The article below, from this morning’s Austin American-Statesman, does a good job of articulating what I have been noticing as the Austin real estate market starts to awaken from the past 3 or 4 years slumber. The last two offers I wrote were multiple offer situations – 3 offers on one home and 4 on the other, both in South Austin Area 10, which is an area I really think will appreciate well in the coming years because of its proximity to downtown Austin, shopping, restaurants and the fact that many of it’s homes are still below the median sales price for Austin as a whole.
As the article says, accurately I believe, “With fewer houses for sale and building costs rising, buyers no longer have the advantage.”
AUSTIN AMERICAN-STATESMAN Sunday, August 28, 2005
Austin-area home buyers, prepare to pay more.
After three years of relatively little growth, Central Texas home prices are climbing because of the scarcity of houses for sale in some areas and the increasing cost of building new ones, with double-digit increases in the price of basics such as roof shingles and drywall.
The median price of a new single-family home in July was up 5 percent from a year earlier to $169,740, a record for the region, according to the Austin Board of Realtors.
Meanwhile, the number of single-family-home listings was down to 8,871 in July from more than 10,000 during several months last summer. One consequence: sellers overall were getting almost 98 percent of their asking prices on average.
Mark Dotzour, chief economist for the Real Estate Center at Texas A&M University, said the price increases are no surprise, given the significant drop in the supply of residential properties for sale. Including single-family homes, townhouses and condominiums, the supply has decreased from enough to last 6.5 months in June 2004 to just 4.7 months last June, the most recent month the center has calculated. That’s how long it would take to sell everything on the market at the current pace of sales. It’s the tightest supply among large Texas cities. “We’re getting back to a situation where there isn’t a whole lot to choose from, and that puts pressure on prices,” Dotzour said.
Until recently, buyers largely held the advantage over sellers as Austin continued to suffer the effects of the tech bust, which wiped out thousands of jobs and flooded the market with houses for sale. In June 2003, the supply peaked at a 7.3-month supply. During the heat of the tech boom, when people were flooding into Austin for jobs, there was only a two-month supply.
Just how much more buyers will have to pay in the coming months will vary widely.
“It depends completely on where the house is and where they want to buy,” said Helen Edwards, president and chief operating officer for the Austin region of Coldwell Banker United, Realtors.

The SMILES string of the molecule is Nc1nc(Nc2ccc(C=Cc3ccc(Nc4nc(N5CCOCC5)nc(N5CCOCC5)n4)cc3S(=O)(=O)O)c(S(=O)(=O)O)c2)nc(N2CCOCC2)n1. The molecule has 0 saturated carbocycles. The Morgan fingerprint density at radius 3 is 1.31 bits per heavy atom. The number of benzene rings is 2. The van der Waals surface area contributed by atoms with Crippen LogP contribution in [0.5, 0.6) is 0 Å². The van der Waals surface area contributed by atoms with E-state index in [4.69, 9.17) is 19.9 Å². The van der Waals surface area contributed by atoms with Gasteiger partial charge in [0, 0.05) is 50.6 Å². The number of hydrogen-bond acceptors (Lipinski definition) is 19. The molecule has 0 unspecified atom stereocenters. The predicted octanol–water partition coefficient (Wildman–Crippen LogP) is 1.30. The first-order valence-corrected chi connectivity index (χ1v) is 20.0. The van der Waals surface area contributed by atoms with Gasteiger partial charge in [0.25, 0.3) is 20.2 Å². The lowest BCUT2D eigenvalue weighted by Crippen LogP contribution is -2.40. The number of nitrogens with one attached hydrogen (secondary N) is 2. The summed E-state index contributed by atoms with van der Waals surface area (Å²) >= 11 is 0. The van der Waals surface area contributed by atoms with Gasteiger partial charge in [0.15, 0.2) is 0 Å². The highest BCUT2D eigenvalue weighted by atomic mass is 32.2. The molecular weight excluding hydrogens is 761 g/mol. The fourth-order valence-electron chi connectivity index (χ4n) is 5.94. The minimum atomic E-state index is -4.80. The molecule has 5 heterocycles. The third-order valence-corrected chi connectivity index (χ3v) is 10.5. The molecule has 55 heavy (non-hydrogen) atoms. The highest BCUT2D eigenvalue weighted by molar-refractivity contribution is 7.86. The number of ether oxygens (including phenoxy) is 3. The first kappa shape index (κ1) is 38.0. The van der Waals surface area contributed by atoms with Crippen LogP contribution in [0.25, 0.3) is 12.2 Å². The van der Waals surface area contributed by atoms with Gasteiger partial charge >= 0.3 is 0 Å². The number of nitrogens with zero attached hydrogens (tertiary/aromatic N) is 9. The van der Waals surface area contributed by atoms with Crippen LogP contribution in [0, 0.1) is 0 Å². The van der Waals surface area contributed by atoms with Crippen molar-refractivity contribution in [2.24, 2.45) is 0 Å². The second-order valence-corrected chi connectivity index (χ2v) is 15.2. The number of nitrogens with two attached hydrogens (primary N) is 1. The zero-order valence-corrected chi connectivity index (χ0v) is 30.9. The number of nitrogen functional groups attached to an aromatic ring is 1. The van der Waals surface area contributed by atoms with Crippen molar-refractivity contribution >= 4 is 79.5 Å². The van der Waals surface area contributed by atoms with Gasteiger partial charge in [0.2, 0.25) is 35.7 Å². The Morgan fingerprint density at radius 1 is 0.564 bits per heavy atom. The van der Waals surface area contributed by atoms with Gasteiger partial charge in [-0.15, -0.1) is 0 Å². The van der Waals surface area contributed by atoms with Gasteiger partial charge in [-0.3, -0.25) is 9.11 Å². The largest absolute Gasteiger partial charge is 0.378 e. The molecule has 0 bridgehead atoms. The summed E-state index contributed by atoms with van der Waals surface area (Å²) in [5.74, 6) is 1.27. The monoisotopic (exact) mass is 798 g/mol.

Some Central Austin neighborhoods have as little as two months of inventory, resulting in multiple offers and plenty of pricing power for sellers. In some areas, homes are selling in about a month, at or above their asking prices.
Homeowners have considerably less ability to raise their prices in many areas of Hays and Williamson counties because significantly more houses are on the market and home builders continue to build more.
The tightening overall market also is allowing home builders to pass on at least part of their escalating construction costs. During the past few years, builders have mostly absorbed those increases as they dealt with tepid demand and intense competition.
“When you have a very competitive market with a lot of inventory for sale, the marketplace doesn’t really care what’s happening to the increased cost of construction, and so the builders just have to eat it in terms of lower profit margins,” Dotzour said. “My estimate would be that these low inventory levels will allow builders to push up prices they’ve incurred in additional construction costs.”
Grumbling about fuel
Austin-based Main Street Homes has raised the prices of its area homes by $2,000 to $4,000 in the past year. Vice President of Construction Bob Tims said he expects the recent 15 percent to 20 percent increase in the cost of concrete to tack on another $1,000 to $2,000 beginning this fall.
Recent grumbling about fuel costs from carpenters, masons, framers and other outside labor groups means the company will likely be passing on more price increases early next year, he said.
Main Street targets first-time buyers, and its Austin-area houses sell for $115,000 to $119,000. Tims said the company is reluctant to pass on price increases because they often can disqualify some potential buyers, but Main Street can’t afford to absorb what it perceives to be long-term price increases.
Costing more to build Ken Swisher, president of David Weekley’s Austin’s division, said the hard costs of building a home, such as materials, have increased by 8 percent to 12 percent during the past year, which means that an average $200,000 home costs the builder $8,000 to $12,000 more to build today than it did a year ago.
The Houston-based home builder is paying 24 percent more for concrete than it did a year ago, while the prices of shingles and drywall have each increased 10 percent in the same period. Swisher said David Weekley has raised prices “a little bit” in the past few years. He hopes to raise prices more in the next year, but competition among builders continues to make it difficult.
“Depending on what everybody does, I think it could be anywhere from zero to 10 percent,” Swisher said. “It just depends on where you are.”